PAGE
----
LAS VEGAS—IBM is going native—cloud native that is—and is telling its customers that cloud native is in their future too.
Such a statement might cause some old school IBM customers to break into a cold sweat, which is why IBM isn't pushing "cloud native" on them just yet—certainly not as hard as they are pushing Watson and cognitive computing. Cloud native is work in progress, for both parties.
Here at the IBM InterConnect conference, at a keynote session on the future of the cloud, Bryson Koehler, CTO of IBM Watson and IBM Cloud, and John Considine, IBM general manager for cloud infrastructure, outlined what the company has in store as it upgrades its existing data center infrastructure to handle the demands of cognitive computing and enterprise workloads.
To be clear, when Koehler told attendees, "cloud native is your future," he didn't necessarily mean it in the terms of the Cloud Native Computing Foundation (CNCF)—of which IBM is a member and whose governing board chairman is Todd Moore, IBM vice president of Open Technology.
To be cloud native the CNCF charter says that applications have to be containerized, dynamically managed and microservices oriented.
But also, Koehler contends, "cloud native fundamentally is a philosophical approach, which is I'm going to run my applications and manage my business in the cloud, to leverage horizontal scalability that is provided to me by infrastructure as a service," he said in a separate interview with eWEEK.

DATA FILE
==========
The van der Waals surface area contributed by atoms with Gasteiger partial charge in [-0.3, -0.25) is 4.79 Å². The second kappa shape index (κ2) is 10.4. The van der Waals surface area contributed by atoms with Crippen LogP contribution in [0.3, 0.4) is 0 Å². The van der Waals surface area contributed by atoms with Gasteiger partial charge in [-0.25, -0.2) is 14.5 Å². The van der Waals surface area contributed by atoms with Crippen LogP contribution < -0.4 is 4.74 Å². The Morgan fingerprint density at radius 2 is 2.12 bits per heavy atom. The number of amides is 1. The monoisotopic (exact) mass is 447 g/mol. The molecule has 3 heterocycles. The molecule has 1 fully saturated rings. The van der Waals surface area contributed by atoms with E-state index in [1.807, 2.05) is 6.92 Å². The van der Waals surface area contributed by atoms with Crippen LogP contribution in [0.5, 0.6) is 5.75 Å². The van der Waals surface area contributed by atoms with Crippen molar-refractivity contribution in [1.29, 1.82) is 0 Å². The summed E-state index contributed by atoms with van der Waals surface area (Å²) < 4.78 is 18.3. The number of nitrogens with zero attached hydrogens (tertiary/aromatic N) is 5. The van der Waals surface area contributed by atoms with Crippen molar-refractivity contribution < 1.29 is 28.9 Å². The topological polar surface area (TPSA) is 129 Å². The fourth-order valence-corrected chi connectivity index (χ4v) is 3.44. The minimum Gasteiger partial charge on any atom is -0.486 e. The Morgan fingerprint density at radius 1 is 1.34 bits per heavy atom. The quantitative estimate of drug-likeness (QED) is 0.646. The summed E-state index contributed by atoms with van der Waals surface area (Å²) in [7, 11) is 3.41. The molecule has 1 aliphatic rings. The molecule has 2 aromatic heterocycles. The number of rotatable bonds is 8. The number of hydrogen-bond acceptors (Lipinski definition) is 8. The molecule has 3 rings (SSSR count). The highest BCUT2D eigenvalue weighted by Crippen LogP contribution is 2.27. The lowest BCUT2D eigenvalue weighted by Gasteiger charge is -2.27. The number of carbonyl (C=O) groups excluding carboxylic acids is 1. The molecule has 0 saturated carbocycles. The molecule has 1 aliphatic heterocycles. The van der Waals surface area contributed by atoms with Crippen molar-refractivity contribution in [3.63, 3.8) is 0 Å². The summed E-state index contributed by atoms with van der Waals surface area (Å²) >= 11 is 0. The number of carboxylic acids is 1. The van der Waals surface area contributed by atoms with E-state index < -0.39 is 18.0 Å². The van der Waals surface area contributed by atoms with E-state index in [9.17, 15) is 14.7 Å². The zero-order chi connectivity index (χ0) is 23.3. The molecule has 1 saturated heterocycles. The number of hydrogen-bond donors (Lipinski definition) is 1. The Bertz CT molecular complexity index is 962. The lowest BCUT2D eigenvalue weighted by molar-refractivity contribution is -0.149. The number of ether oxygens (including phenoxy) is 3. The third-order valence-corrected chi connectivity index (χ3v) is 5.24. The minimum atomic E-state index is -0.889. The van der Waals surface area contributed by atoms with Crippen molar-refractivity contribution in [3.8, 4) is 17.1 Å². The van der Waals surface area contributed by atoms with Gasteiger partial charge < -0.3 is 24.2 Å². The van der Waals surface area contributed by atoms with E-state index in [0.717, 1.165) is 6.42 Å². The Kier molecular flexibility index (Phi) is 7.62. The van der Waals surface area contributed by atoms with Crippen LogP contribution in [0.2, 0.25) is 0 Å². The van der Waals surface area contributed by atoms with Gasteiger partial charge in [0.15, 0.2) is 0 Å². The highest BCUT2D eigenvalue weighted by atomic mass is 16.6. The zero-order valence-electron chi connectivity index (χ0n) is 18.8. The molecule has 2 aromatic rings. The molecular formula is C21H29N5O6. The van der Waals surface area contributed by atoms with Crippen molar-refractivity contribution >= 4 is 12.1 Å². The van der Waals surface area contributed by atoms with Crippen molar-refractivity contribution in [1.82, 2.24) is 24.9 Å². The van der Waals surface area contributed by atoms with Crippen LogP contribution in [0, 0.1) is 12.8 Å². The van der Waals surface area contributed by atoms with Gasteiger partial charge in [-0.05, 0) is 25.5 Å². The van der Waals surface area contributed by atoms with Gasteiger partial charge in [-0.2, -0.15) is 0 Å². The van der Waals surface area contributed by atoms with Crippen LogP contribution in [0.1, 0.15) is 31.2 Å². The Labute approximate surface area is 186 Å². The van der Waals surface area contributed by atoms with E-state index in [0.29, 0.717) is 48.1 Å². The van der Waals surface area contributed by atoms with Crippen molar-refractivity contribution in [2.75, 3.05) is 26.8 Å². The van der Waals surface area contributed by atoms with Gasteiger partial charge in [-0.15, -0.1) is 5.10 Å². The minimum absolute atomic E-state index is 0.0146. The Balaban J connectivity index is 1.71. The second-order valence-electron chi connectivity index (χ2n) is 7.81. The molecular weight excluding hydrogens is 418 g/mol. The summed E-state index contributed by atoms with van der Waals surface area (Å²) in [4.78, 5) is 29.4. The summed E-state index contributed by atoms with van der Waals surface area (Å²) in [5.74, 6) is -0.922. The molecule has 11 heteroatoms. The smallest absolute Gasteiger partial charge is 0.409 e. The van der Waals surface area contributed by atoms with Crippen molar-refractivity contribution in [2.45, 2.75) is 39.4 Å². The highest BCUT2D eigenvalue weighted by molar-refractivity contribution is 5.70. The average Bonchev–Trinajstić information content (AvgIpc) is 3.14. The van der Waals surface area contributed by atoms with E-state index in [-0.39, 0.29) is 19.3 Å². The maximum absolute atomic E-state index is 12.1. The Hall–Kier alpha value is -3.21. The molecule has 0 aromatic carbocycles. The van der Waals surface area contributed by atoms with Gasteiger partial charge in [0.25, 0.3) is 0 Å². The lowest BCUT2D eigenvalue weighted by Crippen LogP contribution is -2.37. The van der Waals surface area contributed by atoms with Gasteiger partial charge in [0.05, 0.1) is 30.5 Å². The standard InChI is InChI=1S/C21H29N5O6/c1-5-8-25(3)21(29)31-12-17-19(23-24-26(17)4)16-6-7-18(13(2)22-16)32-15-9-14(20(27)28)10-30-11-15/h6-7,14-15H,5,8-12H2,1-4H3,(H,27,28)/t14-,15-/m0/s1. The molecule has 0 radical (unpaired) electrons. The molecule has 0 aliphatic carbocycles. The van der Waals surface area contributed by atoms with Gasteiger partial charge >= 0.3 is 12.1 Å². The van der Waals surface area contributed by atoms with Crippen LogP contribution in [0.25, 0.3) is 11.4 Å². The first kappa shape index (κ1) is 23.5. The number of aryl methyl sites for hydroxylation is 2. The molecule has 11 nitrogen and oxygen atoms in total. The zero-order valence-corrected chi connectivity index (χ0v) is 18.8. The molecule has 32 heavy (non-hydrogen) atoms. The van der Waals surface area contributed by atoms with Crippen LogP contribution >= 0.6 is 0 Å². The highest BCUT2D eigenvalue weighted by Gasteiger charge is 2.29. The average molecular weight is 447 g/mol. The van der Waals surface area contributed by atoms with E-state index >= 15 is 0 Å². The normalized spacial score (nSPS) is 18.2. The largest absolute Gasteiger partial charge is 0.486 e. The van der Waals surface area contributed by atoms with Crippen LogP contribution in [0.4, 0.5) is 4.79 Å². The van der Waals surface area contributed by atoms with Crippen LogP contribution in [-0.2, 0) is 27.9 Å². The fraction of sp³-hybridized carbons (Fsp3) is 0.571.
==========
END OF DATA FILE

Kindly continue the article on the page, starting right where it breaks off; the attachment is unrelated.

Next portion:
"There's cloud native software architecture and engineering, where you are really building that application properly to run in the cloud. That's obviously a good thing. But not everybody is going to rebuild all of their applications tomorrow to actually be cloud apps," Koehler said.
Looks Like Cloud Native
It seems IBM is hedging its bets here, because what IBM is doing behind the scenes with infrastructure and platform services sounds very much like cloud native. For one, IBM this week announced the Bluemix Container Service with native Kubernetes orchestration support, which brings the IBM Cloud on par with Google, Amazon Web Service and other cloud service providers for container management.
Bluemix is the platform as a service (PaaS) that IBM has integrated into its cloud data centers. In addition, Koehler says IBM is working on using containers to package up IBM AIX-based applications to migrate them to cloud data centers.
In terms of microservices, IBM has released in beta the Microservice Builder, a set of tools that can help developers create microservices in Bluemix. Also available is a Migration Toolkit that can take inventory of existing monolithic application code to see if it can be deconstructed or converted, in whole or in part, into microservices.
The dynamically managed part of IBM's cloud native strategy is another matter. IBM's erstwhile SoftLayer data centers, acquired in 2013, have been used mostly for managed hosting in IBM's Global Technology Services group, with little support for must-have cloud features like elasticity and fast provisioning of servers.